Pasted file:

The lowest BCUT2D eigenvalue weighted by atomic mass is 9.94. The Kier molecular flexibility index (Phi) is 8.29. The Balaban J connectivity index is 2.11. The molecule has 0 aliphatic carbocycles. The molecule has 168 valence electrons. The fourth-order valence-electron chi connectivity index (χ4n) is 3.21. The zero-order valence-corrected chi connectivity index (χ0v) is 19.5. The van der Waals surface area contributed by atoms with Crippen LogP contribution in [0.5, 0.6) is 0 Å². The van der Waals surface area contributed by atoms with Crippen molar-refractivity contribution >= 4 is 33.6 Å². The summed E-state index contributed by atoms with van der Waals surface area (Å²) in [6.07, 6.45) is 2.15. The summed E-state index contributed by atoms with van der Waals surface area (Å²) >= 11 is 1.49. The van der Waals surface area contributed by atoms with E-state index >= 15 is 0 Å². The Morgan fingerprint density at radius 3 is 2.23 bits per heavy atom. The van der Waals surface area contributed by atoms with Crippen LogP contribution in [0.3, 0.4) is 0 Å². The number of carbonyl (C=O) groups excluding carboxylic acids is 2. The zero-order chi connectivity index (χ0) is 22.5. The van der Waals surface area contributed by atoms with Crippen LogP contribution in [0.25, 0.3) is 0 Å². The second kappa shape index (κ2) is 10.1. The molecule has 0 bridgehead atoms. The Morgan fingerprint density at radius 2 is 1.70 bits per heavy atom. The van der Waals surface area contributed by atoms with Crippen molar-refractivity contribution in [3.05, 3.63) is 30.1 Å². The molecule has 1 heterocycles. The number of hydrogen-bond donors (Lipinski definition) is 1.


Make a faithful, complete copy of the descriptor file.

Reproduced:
The lowest BCUT2D eigenvalue weighted by atomic mass is 9.94. The Kier molecular flexibility index (Phi) is 8.29. The Balaban J connectivity index is 2.11. The molecule has 0 aliphatic carbocycles. The molecule has 168 valence electrons. The fourth-order valence-electron chi connectivity index (χ4n) is 3.21. The zero-order valence-corrected chi connectivity index (χ0v) is 19.5. The van der Waals surface area contributed by atoms with Crippen LogP contribution in [0.5, 0.6) is 0 Å². The van der Waals surface area contributed by atoms with Crippen molar-refractivity contribution >= 4 is 33.6 Å². The summed E-state index contributed by atoms with van der Waals surface area (Å²) in [6.07, 6.45) is 2.15. The summed E-state index contributed by atoms with van der Waals surface area (Å²) >= 11 is 1.49. The van der Waals surface area contributed by atoms with E-state index >= 15 is 0 Å². The Morgan fingerprint density at radius 3 is 2.23 bits per heavy atom. The van der Waals surface area contributed by atoms with Crippen LogP contribution in [0.3, 0.4) is 0 Å². The number of carbonyl (C=O) groups excluding carboxylic acids is 2. The zero-order chi connectivity index (χ0) is 22.5. The van der Waals surface area contributed by atoms with Crippen LogP contribution in [0.25, 0.3) is 0 Å². The second kappa shape index (κ2) is 10.1. The molecule has 0 bridgehead atoms. The Morgan fingerprint density at radius 2 is 1.70 bits per heavy atom. The van der Waals surface area contributed by atoms with Crippen molar-refractivity contribution in [3.05, 3.63) is 30.1 Å². The molecule has 1 heterocycles. The number of hydrogen-bond donors (Lipinski definition) is 1.